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Prostate cancer community calls for better early detection and treatment

Washington, DC In a presentation today at the Congressional Black Caucus Foundation's Annual Legislative Conference Health Braintrust meeting, Faina Shtern, M.D., president and CEO of AdMeTech Foundation, unveiled overwhelming support from Congressional Black Caucus (CBC) members and patient advocacy organizations for the Prostate Research, Imaging, and Men's Education Act of 2010 (PRIME Act). This support builds on the rapidly growing number of Congressional co-sponsors for the legislation, including 25 CBC members who are particularly concerned about the disproportionate impact of prostate cancer on African American men.

Prostate cancer is the most common and the second-most lethal cancer in American men. African American men have a 60 percent higher incidence and 250 percent higher mortality rate.

Reintroduced earlier this year by Rep. Elijah Cummings (D-Md.), former CBC chair and long-time champion of the fight against prostate cancer, the PRIME Act would provide $650 million over five years for research and education to advance prostate cancer diagnostics. Rep. Cummings reintroduced the bill following a House Oversight and Government Reform Committee that identified the need for reliable blood or urinary tests for mass screening and medical imaging technologies for improved early detection and treatment. Sen. Barbara Boxer (D-Calif.) has introduced similar legislation in the Senate.

"Despite the tragic statistics surrounding prostate cancer, there are no reliable, accurate diagnostic tools for the detection and treatment of the disease," said Rep. Cummings. "We must allow patients to make informed decisions. I am concerned that many men will not bother to have the initial discussion with their physician because of new reports that current screening will not make a difference in their overall health."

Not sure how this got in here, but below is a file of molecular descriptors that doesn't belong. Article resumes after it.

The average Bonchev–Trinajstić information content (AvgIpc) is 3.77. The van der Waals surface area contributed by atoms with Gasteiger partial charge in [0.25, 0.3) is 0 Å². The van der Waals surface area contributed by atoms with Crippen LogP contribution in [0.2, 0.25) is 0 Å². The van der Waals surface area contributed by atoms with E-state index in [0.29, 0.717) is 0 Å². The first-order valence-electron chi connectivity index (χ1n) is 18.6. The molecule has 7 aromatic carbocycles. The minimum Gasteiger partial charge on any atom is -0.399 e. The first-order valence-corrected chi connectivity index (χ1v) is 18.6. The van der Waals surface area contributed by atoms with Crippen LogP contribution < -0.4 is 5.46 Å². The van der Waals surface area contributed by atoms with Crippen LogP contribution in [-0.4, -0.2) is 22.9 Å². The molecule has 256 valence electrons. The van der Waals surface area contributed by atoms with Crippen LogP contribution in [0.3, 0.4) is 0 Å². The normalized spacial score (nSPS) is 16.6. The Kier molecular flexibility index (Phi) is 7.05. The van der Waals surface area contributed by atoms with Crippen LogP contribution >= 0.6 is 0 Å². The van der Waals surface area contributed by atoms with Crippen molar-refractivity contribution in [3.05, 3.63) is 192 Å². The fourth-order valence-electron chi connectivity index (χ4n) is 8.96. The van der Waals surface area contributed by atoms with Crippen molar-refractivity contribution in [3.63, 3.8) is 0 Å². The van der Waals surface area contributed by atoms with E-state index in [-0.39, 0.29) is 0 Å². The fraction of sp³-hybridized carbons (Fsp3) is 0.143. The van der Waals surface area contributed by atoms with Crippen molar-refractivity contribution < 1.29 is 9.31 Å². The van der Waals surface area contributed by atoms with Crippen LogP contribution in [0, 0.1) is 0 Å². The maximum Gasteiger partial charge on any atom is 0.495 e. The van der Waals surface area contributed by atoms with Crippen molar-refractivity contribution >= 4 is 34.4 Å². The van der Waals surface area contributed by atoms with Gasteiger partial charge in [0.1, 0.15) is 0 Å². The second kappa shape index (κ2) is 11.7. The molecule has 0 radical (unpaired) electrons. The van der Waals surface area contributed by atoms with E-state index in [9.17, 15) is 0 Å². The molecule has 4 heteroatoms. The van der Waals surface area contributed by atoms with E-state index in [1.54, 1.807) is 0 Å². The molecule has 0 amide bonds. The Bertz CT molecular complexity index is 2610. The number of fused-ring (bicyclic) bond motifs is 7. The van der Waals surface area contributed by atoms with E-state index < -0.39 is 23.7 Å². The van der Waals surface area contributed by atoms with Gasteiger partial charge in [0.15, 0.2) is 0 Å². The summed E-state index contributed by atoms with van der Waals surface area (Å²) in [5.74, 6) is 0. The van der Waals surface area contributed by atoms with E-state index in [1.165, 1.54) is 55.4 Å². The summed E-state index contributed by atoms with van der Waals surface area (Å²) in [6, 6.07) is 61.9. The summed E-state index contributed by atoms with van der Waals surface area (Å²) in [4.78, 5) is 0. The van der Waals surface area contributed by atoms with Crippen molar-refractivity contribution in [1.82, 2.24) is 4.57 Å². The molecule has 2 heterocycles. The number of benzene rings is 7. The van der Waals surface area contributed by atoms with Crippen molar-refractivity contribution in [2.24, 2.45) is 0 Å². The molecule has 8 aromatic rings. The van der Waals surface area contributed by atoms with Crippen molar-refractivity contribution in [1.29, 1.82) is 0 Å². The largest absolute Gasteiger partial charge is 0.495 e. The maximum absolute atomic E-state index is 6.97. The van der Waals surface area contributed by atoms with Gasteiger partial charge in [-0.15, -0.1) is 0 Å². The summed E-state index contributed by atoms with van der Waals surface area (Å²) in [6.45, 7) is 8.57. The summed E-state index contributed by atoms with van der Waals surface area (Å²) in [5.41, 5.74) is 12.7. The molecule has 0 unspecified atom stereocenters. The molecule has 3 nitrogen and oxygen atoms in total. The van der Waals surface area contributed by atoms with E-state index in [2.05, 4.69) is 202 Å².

The PRIME Act has seen growing momentum from all sectors of the prostate cancer community, formally announced today by Dr. Shtern. In her presentation, Dr. Shtern emphasized prostate cancer as "public health disaster" among African American men and discussed racial disparities in incidence and outcomes. She described emerging scientific data indicating that image-guided early detection may save lives, and that image-guided treatment can control prostate cancer, as well as radical surgery, while drastically reducing complications and costs.

"The PRIME Act will serve as a 'Manhattan Project' for ending the prostate cancer as a socio-economic crisis in our country and a public health disaster among African American men. This legislation will enable development of lifesaving tools for mass screening and advancement of imaging technologies to guide early detection and minimally-invasive treatment," said Dr. Shtern. "The PRIME Act is particularly timely now, as President Obama named September National Prostate Cancer Awareness Month and urged research for improved prevention, early detection and treatment."

The prostate cancer advocacy community also unfolded a united push for the legislation today. Dr. Shtern announced and released formal letters of support for the PRIME Act on behalf of the Men's Health Network, Mets Mavericks, National Alliance of State Prostate Cancer Coalitions, Prostate Health Education Network, Prostate Cancer Research Institute (PCRI), Prostate Cancer International, Patient Advocates for Advanced Cancer Treatments, Us TOO International Prostate Cancer Education and Support Network and Zero: The Project to End Prostate Cancer. In addition, three major professional medical organizations the Academy of Radiology Research, Medical Imaging Technology Association and the Radiologic Society of North America also announced their support for the PRIME Act.

"Research to advance diagnostic and imaging technologies will make it possible to end a staggering extent of unnecessary and failed procedures," said Mark Scholz, M.D., head of PCRI, medical director of Prostate Oncology Specialists in Los Angeles, assistant professor of medicine at the University of Southern California and author of the recently published book, Invasion of the Prostate Snatchers. In his book, Dr. Scholz argues that forty out of the fifty thousand radical surgeries performed annually are unjustified, and that these men would have benefited more from non-invasive monitoring of their prostate cancer.


Contact: Jenna Langer
Powell Tate

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